September 24, 2008
Mac OS X for Unix Geeks--New from O'Reilly: Demystifying the Geekier Side of Mac OS X
Sebastopol, CA—If you're a developer or system administrator lured to Mac OS X because of its Unix roots, you'll quickly discover that performing Unix tasks on a Mac is different than what you're accustomed to. Mac OS X for Unix Geeks (O'Reilly, $34.99 USD) serves as a bridge between Apple's Darwin OS and the more traditional Unix systems. This clear, concise guide gives you a tour of Mac OS X's Unix shell in both Leopard and Tiger, and helps you find the facilities that replace or correspond to standard Unix utilities.
In this fourth edition, the authors have not only updated it for Mac OS X 10.5, but have tweaked the book to make it even greater than before. Co-author and O'Reilly editor Brian Jepson says, "Rich Rosen joined us as a co-author on this edition, and really fleshed out some of the later chapters of the book. For example, he added a section on Ruby to Chapter 17, 'Other Programming Languages,' and really worked over Chapter 15, 'Using Mac OS X as a Server.' Because of this, Ernie and I got to focus on some other areas of the book and we all feel that this edition is what this book's always wanted to be. I think the same could be said of Mac OS X Leopard--it's really grown into its skin, I mean, fur!"
You'll learn how to perform common Unix tasks in Mac OS X, such as using Directory Services instead of the standard Unix /etc/passwd and /etc/group, and you'll be able to compile code, link to libraries, and port Unix software using either Leopard and Tiger.
This book teaches you to:
- Navigate the Terminal and understand how it differs from an xterm
- Use Open Directory (LDAP) and NetInfo as well as Directory Services
- Compile your code with GCC 4
- Port Unix programs to Mac OS X with Fink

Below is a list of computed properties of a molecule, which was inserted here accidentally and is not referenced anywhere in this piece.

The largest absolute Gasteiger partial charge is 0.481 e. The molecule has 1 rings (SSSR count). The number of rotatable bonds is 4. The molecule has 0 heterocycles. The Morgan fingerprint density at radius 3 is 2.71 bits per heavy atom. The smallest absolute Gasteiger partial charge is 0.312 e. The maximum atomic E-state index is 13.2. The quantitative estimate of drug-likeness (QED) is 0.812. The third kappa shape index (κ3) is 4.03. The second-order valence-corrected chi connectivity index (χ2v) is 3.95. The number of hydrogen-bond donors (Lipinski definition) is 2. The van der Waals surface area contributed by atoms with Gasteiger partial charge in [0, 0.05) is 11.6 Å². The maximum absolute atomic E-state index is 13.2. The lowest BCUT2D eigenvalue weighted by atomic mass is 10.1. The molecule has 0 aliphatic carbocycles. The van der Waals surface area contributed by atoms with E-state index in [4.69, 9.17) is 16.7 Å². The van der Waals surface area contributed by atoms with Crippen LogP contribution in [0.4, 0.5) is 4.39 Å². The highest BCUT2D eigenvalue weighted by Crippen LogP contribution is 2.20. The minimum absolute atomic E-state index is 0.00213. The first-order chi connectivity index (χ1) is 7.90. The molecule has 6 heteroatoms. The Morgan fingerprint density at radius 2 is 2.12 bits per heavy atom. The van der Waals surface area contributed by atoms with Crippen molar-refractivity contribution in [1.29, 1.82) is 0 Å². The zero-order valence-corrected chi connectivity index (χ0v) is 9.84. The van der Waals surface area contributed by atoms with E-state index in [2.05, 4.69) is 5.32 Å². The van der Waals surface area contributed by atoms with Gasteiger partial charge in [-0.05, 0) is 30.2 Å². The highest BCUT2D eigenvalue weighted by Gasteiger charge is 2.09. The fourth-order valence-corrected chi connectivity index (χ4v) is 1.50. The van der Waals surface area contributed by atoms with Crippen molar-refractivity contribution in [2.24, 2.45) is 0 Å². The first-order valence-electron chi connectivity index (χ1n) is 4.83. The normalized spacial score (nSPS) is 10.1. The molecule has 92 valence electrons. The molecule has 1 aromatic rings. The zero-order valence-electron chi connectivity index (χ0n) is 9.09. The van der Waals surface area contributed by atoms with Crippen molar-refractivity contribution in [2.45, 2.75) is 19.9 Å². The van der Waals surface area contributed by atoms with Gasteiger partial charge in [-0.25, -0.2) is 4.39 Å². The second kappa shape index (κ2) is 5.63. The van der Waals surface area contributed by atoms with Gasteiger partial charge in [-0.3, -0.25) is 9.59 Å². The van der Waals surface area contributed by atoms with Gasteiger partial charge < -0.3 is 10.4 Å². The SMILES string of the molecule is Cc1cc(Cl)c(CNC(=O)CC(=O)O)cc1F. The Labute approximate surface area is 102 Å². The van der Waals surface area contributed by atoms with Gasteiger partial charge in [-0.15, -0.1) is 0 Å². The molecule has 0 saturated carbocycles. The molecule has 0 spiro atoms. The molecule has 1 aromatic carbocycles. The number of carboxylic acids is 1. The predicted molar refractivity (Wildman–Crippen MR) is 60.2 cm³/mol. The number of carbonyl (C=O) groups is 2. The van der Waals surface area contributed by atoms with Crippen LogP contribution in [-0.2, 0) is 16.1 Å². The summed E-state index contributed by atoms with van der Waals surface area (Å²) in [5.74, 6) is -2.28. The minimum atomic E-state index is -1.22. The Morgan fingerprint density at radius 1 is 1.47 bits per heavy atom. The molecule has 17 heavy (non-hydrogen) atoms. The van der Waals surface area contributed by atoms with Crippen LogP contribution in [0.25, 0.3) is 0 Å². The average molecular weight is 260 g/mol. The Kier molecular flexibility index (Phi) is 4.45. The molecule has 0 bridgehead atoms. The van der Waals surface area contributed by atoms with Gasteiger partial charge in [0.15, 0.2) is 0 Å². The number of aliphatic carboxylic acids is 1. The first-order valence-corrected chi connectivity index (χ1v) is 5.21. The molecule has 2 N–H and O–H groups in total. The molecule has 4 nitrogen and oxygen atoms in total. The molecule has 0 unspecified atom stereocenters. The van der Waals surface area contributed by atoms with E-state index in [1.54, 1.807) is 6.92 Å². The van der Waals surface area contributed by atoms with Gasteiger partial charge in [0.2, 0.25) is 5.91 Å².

- Use MacPorts to install free/open source software
- Search through metadata with Spotlight's command-line utilities
- Build the Darwin kernel
Mac OS X for Unix Geeks is the ideal survival guide to tame the Unix side of Leopard and Tiger. If you're a Unix geek with an interest in Mac OS X, you'll soon find that this book is invaluable.
For a review copy or more information please email firstname.lastname@example.org. Please include your delivery address and contact information.
Brian Jepson is an O'Reilly editor, programmer, and co-author of
Mac OS X Panther for Unix Geeks and Learning Unix for Mac OS X Panther. He's also a volunteer system administrator and all-around geek for AS220, a non-profit arts center in Providence, Rhode Island. AS220 gives Rhode Island artists uncensored and unjuried forums for their work. These forums include galleries, performance space, and publications. Brian sees to it that technology, especially free software, supports that mission. You can follow Brian's blog here.
Ernest E. Rothman is a Professor of Mathematics at Salve Regina University (SRU) in Newport, Rhode Island and coauthor of Mac OS X Tiger For Unix Geeks.
Rich Rosen has been actively working with Macs for over twenty years, currently using a Mac Mini as his home server, an iMac as the centerpiece of his home recording studio, and a MacBook for live musical performance and writing. Rich has collaborated on Web Application Architecture: Principles, Protocols & Practices and is a co-author of the fourth edition of Mac OS X for Unix Geeks.
For more information about the book, including table of contents, index, author bios, and cover graphic, see:
Mac OS X for Unix Geeks, Fourth Edition
Ernest E. Rothman
, Brian Jepson
, Rich Rosen
Book Price: $34.99 USD, £21.99 GBP
PDF Price: $27.99 USD
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